As I began to ascend, I could tell that I hadn't yet fully recovered from the nasty cough and cold I had been suffering with pretty much since leaving home on Saturday (this was another reason why I delayed my hillwalking until later in the week).  Therefore I took the ascent slightly more gradually that I would have otherwise.  For the first few hundred metres, I traversed the east side of the ridge on a good path with excellent views back down into the valley.  Eventually I topped out on the pleasant looking ridge, with more good views, although it was clear that I would enter the cloud soon!

On the SE ridge of Sgurr a' Choire Riabhaich
The next section was quite steep and rocky, with a few easy-ish scrambly moves, but eventually I reached the summit of my first hill of the day: Sgurr a'Choire Riabhaich (Corbett Top).  A short descent followed by a misty 150m re-ascent brought me to the cylindrical trig point, which marked the summit of Sgurr nan Coireachan (Munro, Marilyn) at around 1pm.  Here I noticed that my phone GPS had clearly gone crazy during the last hour, which resulted in the track from Viewranger (i.e. the one displayed on the map above) being somewhat more wiggly than reality!  A quick power-cycle appeared to solve the problem for now.

On the summit of Sgurr nan Coireachan
I stopped in the shelter of the cairn for a spot of lunch, although there was no view to admire today!  Thinking about it, I think that this was my first Munro of the year from which I didn't have a view from the summit, which isn't bad considering that it was my 18th Munro ascent this year!  Around ten minutes after I arrived at the summit, the source of the ghostly voices I had been hearing though the mist arrived and turned out to be two other hill walkers, the first I had met since leaving the car.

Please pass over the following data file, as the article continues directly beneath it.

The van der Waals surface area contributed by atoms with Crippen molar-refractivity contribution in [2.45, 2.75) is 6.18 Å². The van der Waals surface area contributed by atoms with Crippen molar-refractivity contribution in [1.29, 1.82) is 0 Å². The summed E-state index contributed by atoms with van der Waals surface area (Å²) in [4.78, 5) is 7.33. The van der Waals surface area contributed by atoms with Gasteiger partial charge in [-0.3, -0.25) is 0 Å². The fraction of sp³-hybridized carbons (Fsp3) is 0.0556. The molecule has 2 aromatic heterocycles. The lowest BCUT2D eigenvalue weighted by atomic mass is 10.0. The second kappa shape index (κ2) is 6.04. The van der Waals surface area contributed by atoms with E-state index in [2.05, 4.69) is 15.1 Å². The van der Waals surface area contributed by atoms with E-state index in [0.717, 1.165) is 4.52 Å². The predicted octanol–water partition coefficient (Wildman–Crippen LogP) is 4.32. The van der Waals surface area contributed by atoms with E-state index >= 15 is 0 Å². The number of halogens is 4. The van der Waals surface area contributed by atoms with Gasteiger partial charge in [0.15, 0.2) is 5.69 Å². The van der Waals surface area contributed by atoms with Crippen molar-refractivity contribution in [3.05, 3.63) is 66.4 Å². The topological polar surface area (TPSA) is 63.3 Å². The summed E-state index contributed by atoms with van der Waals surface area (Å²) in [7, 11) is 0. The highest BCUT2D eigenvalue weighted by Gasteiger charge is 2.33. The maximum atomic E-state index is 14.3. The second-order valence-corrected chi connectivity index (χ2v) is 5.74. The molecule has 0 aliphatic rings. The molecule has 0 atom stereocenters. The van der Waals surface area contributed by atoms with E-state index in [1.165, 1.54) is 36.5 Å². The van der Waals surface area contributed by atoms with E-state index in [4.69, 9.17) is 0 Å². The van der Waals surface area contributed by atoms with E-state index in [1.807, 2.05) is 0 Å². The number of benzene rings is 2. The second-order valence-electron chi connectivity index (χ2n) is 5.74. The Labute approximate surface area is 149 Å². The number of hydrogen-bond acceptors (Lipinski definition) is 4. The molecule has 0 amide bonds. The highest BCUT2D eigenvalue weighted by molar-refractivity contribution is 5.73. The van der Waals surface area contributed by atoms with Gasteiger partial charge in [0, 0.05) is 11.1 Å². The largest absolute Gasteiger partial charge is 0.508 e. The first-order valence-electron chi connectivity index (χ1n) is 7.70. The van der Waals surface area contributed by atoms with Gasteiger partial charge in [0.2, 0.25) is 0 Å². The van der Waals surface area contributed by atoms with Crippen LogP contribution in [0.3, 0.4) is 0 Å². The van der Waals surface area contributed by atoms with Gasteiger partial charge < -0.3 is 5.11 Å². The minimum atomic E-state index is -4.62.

Suddenly a view appeared!  Looking E towards Loch Arkaig
After much lunch, I left the misty summit and headed east along the undulating ridge that connected the two Munros.  Once I had dropped around 100m of height, the cloud began to thin and break around me and soon the view above appeared :-)  The best views were to the north (not surprising given that's the direction the rain had been clearing from!) and I could make out the chain of peaks to the north of Glen Dessarry quite clearly.

Looking N to the hills of Glen Dessarry
A short ascent brought me to the summit of my next hill: Meall an Tarmachain (Corbett Top), from where the views seemed to be even better!  I could make out the cloud capped Rum Cuillin in the distance, beyond a little slither of Loch Morar.  The cloud had also cleared in the other direction, which afforded a fine view down Glen Finnan towards the viaduct in the far distance.

Looking down Coire Thollaidh towards Glen Finnan
Soon I reached the summit of summit of Beinn Gharbh (Corbett Top), where I stopped for a quick break.  It had been looking like it would turn into a sunny afternoon, but the cloud seemed to be persistently hanging around the 900m mark.  However there were still good views eastwards from around here towards Loch Arkaig, a very long loch that I ended up walking the entire length of on my last TGO Challenge back in 2010.